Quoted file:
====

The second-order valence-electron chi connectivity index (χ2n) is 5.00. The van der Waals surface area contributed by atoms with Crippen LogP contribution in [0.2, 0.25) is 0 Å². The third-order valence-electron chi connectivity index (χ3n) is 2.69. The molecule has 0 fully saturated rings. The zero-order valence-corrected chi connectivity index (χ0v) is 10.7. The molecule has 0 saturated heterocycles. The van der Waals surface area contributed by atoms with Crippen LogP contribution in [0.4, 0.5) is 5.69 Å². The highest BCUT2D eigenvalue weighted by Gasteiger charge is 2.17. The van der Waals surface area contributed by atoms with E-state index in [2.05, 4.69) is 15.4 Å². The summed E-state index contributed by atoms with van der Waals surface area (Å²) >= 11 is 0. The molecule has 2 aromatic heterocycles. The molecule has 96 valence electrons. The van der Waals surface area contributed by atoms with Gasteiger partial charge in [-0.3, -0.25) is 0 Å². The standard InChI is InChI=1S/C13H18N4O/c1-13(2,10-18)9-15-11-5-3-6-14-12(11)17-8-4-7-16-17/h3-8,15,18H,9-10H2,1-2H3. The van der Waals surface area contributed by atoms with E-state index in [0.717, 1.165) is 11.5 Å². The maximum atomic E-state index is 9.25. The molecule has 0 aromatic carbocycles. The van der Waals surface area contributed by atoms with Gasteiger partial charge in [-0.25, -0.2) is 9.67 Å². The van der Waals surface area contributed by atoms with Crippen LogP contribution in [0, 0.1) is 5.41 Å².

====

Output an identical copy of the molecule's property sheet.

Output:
The second-order valence-electron chi connectivity index (χ2n) is 5.00. The van der Waals surface area contributed by atoms with Crippen LogP contribution in [0.2, 0.25) is 0 Å². The third-order valence-electron chi connectivity index (χ3n) is 2.69. The molecule has 0 fully saturated rings. The zero-order valence-corrected chi connectivity index (χ0v) is 10.7. The molecule has 0 saturated heterocycles. The van der Waals surface area contributed by atoms with Crippen LogP contribution in [0.4, 0.5) is 5.69 Å². The highest BCUT2D eigenvalue weighted by Gasteiger charge is 2.17. The van der Waals surface area contributed by atoms with E-state index in [2.05, 4.69) is 15.4 Å². The summed E-state index contributed by atoms with van der Waals surface area (Å²) >= 11 is 0. The molecule has 2 aromatic heterocycles. The molecule has 96 valence electrons. The van der Waals surface area contributed by atoms with Gasteiger partial charge in [-0.3, -0.25) is 0 Å². The standard InChI is InChI=1S/C13H18N4O/c1-13(2,10-18)9-15-11-5-3-6-14-12(11)17-8-4-7-16-17/h3-8,15,18H,9-10H2,1-2H3. The van der Waals surface area contributed by atoms with E-state index in [0.717, 1.165) is 11.5 Å². The maximum atomic E-state index is 9.25. The molecule has 0 aromatic carbocycles. The van der Waals surface area contributed by atoms with Gasteiger partial charge in [-0.25, -0.2) is 9.67 Å². The van der Waals surface area contributed by atoms with Crippen LogP contribution in [0, 0.1) is 5.41 Å².